On the day I speak of they had been driven out of one of the gates of the city and at the end of half an hour had left the carriage to await them by the roadside while they walked away over the short grass of the Campagna, which even in the winter months is sprinkled with delicate flowers. This was almost a daily habit with Isabel, who was fond of a walk and had a swift length of step, though not so swift a one as on her first coming to Europe. It was not the form of exercise that Pansy loved best, but she liked it, because she liked everything; and she moved with a shorter undulation beside her father's wife, who afterwards, on their return to Rome, paid a tribute to her preferences by making the circuit of the Pincian or the Villa Borghese. She had gathered a handful of flowers in a sunny hollow, far from the walls of Rome, and on reaching Palazzo Roccanera she went straight to her room, to put them into water. Isabel passed into the drawing-room, the one she herself usually occupied, the second in order from the large ante-chamber which was entered from the staircase and in which even Gilbert Osmond's rich devices had not been able to correct a look of rather grand nudity. Just beyond the threshold of the drawing-room she stopped short, the reason for her doing so being that she had received an impression. The impression had, in strictness, nothing unprecedented; but she felt it as something new, and the soundlessness of her step gave her time to take in the scene before she interrupted it. Madame Merle was there in her bonnet, and Gilbert Osmond was talking to her; for a minute they were unaware she had come in. Isabel had often seen that before, certainly; but what she had not seen, or at least had not noticed, was that their colloquy had for the moment converted itself into a sort of familiar silence, from which she instantly perceived that her entrance would startle them. Madame Merle was standing on the rug, a little way from the fire; Osmond was in a deep chair, leaning back and looking at her. Her head was erect, as usual, but her eyes were bent on his. What struck Isabel first was that he was sitting while Madame Merle stood; there was an anomaly in this that arrested her. Then she perceived that they had arrived at a desultory pause in their exchange of ideas and were musing, face to face, with the freedom of old friends who sometimes exchange ideas without uttering them. There was nothing to shock in this; they were old friends in fact. But the thing made an image, lasting only a moment, like a sudden flicker of light. Their relative positions, their absorbed mutual gaze, struck her as something detected. But it was all over by the time she had fairly seen it. Madame Merle had seen her and had welcomed her without moving; her husband, on the other hand, had instantly jumped up. He presently murmured something about wanting a walk and, after having asked their visitor to excuse him, left the room.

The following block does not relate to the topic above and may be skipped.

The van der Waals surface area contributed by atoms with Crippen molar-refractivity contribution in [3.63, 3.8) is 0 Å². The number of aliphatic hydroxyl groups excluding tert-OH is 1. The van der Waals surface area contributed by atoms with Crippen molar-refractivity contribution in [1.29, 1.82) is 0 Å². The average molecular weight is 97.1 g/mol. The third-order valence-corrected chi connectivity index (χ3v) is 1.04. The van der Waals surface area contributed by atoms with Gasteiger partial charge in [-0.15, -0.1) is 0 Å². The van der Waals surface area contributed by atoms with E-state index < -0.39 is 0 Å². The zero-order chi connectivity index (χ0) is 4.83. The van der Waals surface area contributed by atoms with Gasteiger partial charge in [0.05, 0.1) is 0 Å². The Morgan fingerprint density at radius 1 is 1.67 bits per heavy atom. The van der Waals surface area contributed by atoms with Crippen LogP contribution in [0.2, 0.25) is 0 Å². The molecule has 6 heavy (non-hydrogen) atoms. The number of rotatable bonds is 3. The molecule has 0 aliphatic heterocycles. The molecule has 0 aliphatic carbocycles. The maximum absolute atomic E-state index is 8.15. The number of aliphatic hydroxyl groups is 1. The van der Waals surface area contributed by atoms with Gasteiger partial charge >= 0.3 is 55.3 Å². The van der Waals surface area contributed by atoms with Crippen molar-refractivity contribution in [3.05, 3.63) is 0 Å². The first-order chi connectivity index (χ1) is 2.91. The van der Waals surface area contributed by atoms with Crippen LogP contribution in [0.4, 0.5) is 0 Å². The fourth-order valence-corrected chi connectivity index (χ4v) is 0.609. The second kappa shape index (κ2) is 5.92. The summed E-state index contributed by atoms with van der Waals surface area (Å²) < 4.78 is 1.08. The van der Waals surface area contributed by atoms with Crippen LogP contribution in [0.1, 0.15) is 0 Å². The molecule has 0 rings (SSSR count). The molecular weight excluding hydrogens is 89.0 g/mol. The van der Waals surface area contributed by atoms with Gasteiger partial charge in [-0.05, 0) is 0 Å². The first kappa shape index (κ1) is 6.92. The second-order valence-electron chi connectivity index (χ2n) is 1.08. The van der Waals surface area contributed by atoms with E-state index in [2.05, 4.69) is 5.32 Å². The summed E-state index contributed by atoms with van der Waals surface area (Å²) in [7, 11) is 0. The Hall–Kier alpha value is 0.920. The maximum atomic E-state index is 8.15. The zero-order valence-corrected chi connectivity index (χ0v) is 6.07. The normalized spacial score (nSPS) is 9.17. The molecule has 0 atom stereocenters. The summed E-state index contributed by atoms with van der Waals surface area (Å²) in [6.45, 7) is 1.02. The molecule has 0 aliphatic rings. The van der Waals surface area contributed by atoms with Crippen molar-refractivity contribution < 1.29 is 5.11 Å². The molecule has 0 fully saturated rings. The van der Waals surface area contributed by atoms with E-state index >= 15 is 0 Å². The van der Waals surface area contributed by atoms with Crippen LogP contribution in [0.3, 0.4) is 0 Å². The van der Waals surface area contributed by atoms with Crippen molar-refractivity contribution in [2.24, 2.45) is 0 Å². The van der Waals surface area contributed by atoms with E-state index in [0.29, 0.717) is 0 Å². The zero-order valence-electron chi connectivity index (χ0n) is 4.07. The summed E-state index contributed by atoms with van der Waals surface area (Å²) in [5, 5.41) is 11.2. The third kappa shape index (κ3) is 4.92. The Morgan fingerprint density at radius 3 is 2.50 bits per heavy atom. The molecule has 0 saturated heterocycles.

"I came to see you, thinking you would have come in; and as you hadn't I waited for you," Madame Merle said.
"Didn't he ask you to sit down?" Isabel asked with a smile.
Madame Merle looked about her. "Ah, it's very true; I was going away."
"You must stay now."
"Certainly. I came for a reason; I've something on my mind."
"I've told you that before," Isabel said — "that it takes something extraordinary to bring you to this house."
"And you know what I've told YOU; that whether I come or whether I stay away, I've always the same motive — the affection I bear you."
"Yes, you've told me that."
"You look just now as if you didn't believe it," said Madame Merle.
"Ah," Isabel answered, "the profundity of your motives, that's the last thing I doubt!"
"You doubt sooner of the sincerity of my words."
Isabel shook her head gravely. "I know you've always been kind to me."
"As often as you would let me. You don't always take it; then one has to let you alone. It's not to do you a kindness, however, that I've come to-day; it's quite another affair. I've come to get rid of a trouble of my own — to make it over to you. I've been talking to your husband about it."
"I'm surprised at that; he doesn't like troubles."
"Especially other people's; I know very well. But neither do you, I suppose. At any rate, whether you do or not, you must help me. It's about poor Mr. Rosier."
"Ah," said Isabel reflectively, "it's his trouble then, not yours."
"He has succeeded in saddling me with it. He comes to see me ten times a week, to talk about Pansy."
"Yes, he wants to marry her. I know all about it."
Madame Merle hesitated. "I gathered from your husband that perhaps you didn't."
"How should he know what I know? He has never spoken to me of the matter."
"It's probably because he doesn't know how to speak of it."
"It's nevertheless the sort of question in which he's rarely at fault."
"Yes, because as a general thing he knows perfectly well what to think. To-day he doesn't."
"Haven't you been telling him?" Isabel asked.
Madame Merle gave a bright, voluntary smile. "Do you know you're a little dry?"
"Yes; I can't help it. Mr. Rosier has also talked to me."